Germany Intensifies Plans to Fix Deutsche Bank With Merger

(Bloomberg) -- The German government is intensifying efforts to help fix Deutsche Bank AG, with officials studying ways to make it easier to merge with Commerzbank AG, people familiar with the matter said.

The high-level discussions -- which have included Finance Minister Olaf Scholz and Deutsche Bank Chief Executive Officer Christian Sewing-- are looking at concrete ways the government can assist in a potential combination of the country’s two largest lenders, said the people, asking not to be identified discussing the private deliberations. The talks include potentially changing existing laws to make the steps necessary for a merger less costly, they said.

Germany Intensifies Plans to Fix Deutsche Bank With Merger

Nonetheless, talks about a merger are in an exploratory phase and other possibilities such as seeking fresh investment from existing or new shareholders are also still being considered, one person said. The Finance Ministry and Commerzbank declined to comment. Deutsche Bank referred to earlier Sewing comments that the CEO doesn’t plan to make any major strategic moves over the next 18 months.

“The business models of both banks are complementary and it would be good for scale,” said Markus Kienle, deputy CEO at SdK, a German association representing retail shareholders. “But both banks are in trouble. The restructuring costs would lead to years of no dividends and so we think the disadvantages of a merger would currently outweigh its advantages.”

Dwindling Hope

Discussions of a tie up of two banks with large overlapping businesses signal dwindling hope that Deutsche Bank will be able to break out of a vicious circle of declining revenue and sticky expenses. The stock has dropped more than 50 percent this year and broken through multiple record lows on the way down, while funding costs have continued to rise.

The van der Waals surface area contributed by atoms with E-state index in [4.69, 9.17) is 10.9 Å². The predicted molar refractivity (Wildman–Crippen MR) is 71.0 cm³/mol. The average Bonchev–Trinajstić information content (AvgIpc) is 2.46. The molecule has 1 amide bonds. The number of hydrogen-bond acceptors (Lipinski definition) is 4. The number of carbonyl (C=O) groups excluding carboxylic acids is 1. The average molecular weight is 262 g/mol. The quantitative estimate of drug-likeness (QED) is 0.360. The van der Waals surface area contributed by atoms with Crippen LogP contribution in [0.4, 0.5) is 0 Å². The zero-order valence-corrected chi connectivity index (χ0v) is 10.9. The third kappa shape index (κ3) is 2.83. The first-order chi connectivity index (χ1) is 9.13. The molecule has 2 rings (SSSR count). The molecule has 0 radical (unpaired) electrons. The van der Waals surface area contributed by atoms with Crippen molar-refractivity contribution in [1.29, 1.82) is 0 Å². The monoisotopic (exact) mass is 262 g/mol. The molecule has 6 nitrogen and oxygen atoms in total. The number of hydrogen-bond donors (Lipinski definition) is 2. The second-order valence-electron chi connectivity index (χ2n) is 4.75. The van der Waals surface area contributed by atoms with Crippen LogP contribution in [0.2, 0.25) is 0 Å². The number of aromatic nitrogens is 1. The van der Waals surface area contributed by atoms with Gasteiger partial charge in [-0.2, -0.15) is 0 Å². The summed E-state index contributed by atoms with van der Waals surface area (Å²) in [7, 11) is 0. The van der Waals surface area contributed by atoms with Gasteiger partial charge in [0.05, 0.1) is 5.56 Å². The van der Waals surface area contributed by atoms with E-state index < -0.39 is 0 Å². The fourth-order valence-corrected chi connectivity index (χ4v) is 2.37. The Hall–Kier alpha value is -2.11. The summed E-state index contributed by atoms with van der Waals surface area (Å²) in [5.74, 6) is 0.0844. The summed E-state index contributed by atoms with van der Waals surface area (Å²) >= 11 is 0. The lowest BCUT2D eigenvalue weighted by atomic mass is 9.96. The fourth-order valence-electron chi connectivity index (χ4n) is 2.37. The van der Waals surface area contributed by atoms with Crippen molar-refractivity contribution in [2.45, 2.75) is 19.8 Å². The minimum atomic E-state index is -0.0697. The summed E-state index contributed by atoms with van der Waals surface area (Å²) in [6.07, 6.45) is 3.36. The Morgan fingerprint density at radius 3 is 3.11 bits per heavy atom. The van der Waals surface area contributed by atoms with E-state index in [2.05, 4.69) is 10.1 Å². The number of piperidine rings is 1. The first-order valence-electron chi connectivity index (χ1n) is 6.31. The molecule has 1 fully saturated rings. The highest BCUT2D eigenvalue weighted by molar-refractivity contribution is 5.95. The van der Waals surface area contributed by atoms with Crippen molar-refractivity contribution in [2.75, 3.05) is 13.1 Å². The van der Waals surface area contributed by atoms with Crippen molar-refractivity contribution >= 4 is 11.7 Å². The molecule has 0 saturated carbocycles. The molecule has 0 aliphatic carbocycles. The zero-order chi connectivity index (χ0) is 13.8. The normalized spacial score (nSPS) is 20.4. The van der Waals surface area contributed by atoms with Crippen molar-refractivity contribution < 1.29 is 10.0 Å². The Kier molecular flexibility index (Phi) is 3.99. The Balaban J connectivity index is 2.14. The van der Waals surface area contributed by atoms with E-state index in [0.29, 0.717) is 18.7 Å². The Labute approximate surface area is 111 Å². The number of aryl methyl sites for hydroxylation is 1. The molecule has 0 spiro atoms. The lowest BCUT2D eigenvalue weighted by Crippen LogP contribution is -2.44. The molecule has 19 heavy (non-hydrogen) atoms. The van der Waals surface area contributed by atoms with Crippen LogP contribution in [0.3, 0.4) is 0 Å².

Deutsche Bank climbed as much as 6.5 percent to 7.91 euros after the Bloomberg story was published, and traded at 7.85 euros as of 4:52 p.m. in Frankfurt. Commerzbank surged as much as 7.1 percent.

The lender is considering becoming a holding company to make a potential merger easier, people familiar told Bloomberg earlier this year. One obstacle is that it could trigger a significant tax burden because the company might need to revalue assets, the people said. Part of the current talks include possibly tweaking German law to make the creation of a holding structure less disadvantageous from a tax point of view, people said.

Significant Resistance

While nothing has been definitively ruled out, German media speculation that the state may take a stake in Deutsche Bank is seen as a highly unlikely move and one that would meet with significant resistance from lawmakers, people have said.

Scholz has repeatedly said that the country needs strong banks for its export-oriented economy, tacitly signaling his support for tying up the two lenders. The government, Commerzbank’s largest shareholder, backs this approach because that would ensure the country has a strong domestic bank to keep funding German companies even during a financial crisis, with the concern being foreign investors would likely pull out capital at such a time.

Sewing has publicly argued that a merger or any other potentially big strategic move doesn’t make sense for the time being as he focuses on reaching his targets for this year and next. However, he’s also said privately that he will reconsider his planned time line if it becomes clear that he will fail to achieve his goals, a person familiar with his thinking has said.

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